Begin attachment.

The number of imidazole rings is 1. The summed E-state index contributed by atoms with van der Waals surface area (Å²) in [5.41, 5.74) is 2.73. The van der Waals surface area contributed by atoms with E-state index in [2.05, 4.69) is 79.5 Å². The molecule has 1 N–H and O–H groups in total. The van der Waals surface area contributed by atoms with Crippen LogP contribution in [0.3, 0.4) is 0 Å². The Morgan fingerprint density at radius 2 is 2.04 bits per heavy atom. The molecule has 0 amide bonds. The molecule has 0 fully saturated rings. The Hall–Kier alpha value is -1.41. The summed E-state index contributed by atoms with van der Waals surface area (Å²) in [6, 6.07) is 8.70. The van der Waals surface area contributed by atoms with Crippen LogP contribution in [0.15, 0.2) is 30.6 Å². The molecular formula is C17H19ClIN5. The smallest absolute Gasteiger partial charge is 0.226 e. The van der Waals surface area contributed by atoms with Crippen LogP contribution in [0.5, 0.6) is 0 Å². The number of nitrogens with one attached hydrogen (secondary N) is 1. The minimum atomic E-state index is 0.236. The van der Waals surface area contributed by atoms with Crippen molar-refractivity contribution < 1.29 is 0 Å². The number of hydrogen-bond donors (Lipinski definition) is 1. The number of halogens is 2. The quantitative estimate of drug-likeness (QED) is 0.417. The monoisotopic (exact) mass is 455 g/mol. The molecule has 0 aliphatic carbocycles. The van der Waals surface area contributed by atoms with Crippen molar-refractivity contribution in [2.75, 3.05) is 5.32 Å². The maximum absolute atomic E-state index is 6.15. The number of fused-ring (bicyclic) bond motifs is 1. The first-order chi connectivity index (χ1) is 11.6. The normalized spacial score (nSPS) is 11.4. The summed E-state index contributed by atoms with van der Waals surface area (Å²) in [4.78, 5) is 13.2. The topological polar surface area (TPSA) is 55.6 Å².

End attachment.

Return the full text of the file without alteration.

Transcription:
The number of imidazole rings is 1. The summed E-state index contributed by atoms with van der Waals surface area (Å²) in [5.41, 5.74) is 2.73. The van der Waals surface area contributed by atoms with E-state index in [2.05, 4.69) is 79.5 Å². The molecule has 1 N–H and O–H groups in total. The van der Waals surface area contributed by atoms with Crippen LogP contribution in [0.3, 0.4) is 0 Å². The Morgan fingerprint density at radius 2 is 2.04 bits per heavy atom. The molecule has 0 amide bonds. The molecule has 0 fully saturated rings. The Hall–Kier alpha value is -1.41. The summed E-state index contributed by atoms with van der Waals surface area (Å²) in [6, 6.07) is 8.70. The van der Waals surface area contributed by atoms with Crippen LogP contribution in [0.15, 0.2) is 30.6 Å². The molecular formula is C17H19ClIN5. The smallest absolute Gasteiger partial charge is 0.226 e. The van der Waals surface area contributed by atoms with Crippen LogP contribution in [0.5, 0.6) is 0 Å². The number of nitrogens with one attached hydrogen (secondary N) is 1. The minimum atomic E-state index is 0.236. The van der Waals surface area contributed by atoms with Crippen molar-refractivity contribution < 1.29 is 0 Å². The number of hydrogen-bond donors (Lipinski definition) is 1. The number of halogens is 2. The quantitative estimate of drug-likeness (QED) is 0.417. The monoisotopic (exact) mass is 455 g/mol. The molecule has 0 aliphatic carbocycles. The van der Waals surface area contributed by atoms with Crippen molar-refractivity contribution in [2.75, 3.05) is 5.32 Å². The maximum absolute atomic E-state index is 6.15. The number of fused-ring (bicyclic) bond motifs is 1. The first-order chi connectivity index (χ1) is 11.6. The normalized spacial score (nSPS) is 11.4. The summed E-state index contributed by atoms with van der Waals surface area (Å²) in [4.78, 5) is 13.2. The topological polar surface area (TPSA) is 55.6 Å².